Do we need laws to control excessive boat wakes?

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It’s easy to see why some waterfront property owners shake their fists at wakeboats: they’re upset at the boats that rumble by blaring tunes and making towering wakes that crash onto the shore, causing erosion and stirring up sediment, damaging docks, and sometimes even making the water unsafe for swimmers and other boaters. But it’s also easy to see why so many cottagers love them: they allow a variety of watersports that aren’t possible with traditional cottage boats. That includes wakesurfing, a sport that’s eclipsed waterskiing and wakeboarding in popularity in many areas, where enthusiasts ride waves on a compact board directly behind the boat, without a tow rope.

In recent years, the tension between those who operate wakeboats and those who are raising alarm about their excessive use has increased. The reasons are obvious. New towboat sales in Canada grew by 13 per cent from 2019 to 2020, according to Sara Anghel, the president of the National Marine Manufacturers Association (NMMA) Canada. That makes these luxury boats one of the fastest-growing segments in cottage boating.

At the same time, shoreline preservation is top of mind as environmental groups and lake associations remind cottagers about the importance of preventing algae blooms, protecting habitat, and much more. So, how can the cottage community overcome these differences? Can a truce be struck?

What’s the difference between wakeboats and traditional cottage craft? It’s all in the technology. Whereas typical runabouts skim over the water’s surface, generating a modest wake, wakeboats dig trenches and produce powerful combers. Using a combination of heavy displacement, powerful inboard engines, and adjustable tabs and plates on the hull, wakeboats produce waves steep enough to mimic the experience of surfing an ocean wave. Wakeboats are designed to be able to quickly add or subtract about 1,800 kg of water ballast, and typically cruise at 16 km/h to cast an optimum wake. The distribution of ballast is offset to create a larger wave on one side of the boat or the other, depending on the rider’s preference.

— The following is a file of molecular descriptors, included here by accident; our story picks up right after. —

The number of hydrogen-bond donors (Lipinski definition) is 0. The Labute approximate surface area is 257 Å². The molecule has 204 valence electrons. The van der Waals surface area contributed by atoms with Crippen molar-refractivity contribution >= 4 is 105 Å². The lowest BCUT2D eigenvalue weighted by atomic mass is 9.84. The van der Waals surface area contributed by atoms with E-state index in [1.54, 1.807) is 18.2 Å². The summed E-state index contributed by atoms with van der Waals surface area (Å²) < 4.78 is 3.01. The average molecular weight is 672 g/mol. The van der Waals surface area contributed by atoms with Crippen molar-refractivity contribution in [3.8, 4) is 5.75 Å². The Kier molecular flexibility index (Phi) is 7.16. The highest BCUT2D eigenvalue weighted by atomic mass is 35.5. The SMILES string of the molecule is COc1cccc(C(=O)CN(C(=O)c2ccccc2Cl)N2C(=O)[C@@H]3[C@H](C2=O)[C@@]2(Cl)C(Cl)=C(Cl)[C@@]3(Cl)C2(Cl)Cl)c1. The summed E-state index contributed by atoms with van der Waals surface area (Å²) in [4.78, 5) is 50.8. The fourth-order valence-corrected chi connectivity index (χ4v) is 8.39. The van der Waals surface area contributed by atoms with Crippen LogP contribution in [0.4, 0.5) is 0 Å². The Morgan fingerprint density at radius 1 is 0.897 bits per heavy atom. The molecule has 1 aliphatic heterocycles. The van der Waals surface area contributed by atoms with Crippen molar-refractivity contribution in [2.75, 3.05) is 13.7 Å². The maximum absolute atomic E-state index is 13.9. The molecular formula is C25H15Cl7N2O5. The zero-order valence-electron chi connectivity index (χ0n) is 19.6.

So how big is too big? It depends on who you ask. A Florida-based study commissioned by the NMMA and the Water Sports Industry Association in 2014 recommended that wakeboarders stay in deep water and maintain a distance of at least 60 metres from shore, to let large waves dissipate before hitting shallow water and shore, where they cause damage. The study also indicated that wave height decreased to less than 40 centimetres over this span.

But according to Steve Frawley, the president of Safe Wakes, a Minnesota based advocacy group that aims to help protect and conserve the state’s lakes, the Florida study was simplistic and biased, ignoring the impacts that propeller wash makes on lake bottoms. Still, the state of Minnesota used it to inform a bill to ban wakesurfing within 60 metres (200 ft) of shore, docks, and other boats and swimmers, with the support of boat dealers and the NMMA. (The proposal stalled in the state legislature last year, and has been moved to the next legislative session.)

Here in Canada, there have yet to be any similar legal challenges. But some lakes, such as Tunkwa Lake in B.C. and Canoe Lake in Algonquin Provincial Park in Ontario, have horsepower restrictions, while a few cottage lake associations, such as Tackaberry Lake in Muskoka, have outright bans on powerboats. 

But not everyone thinks this is necessary. “We believe there’s a misconception,” contends David Dickerson, the Washington, D.C.-based vice president of state government relations of the NMMA. “Boats operated correctly do not present a hazard to the shore, structures, and other boats. Education is far more effective than a law.”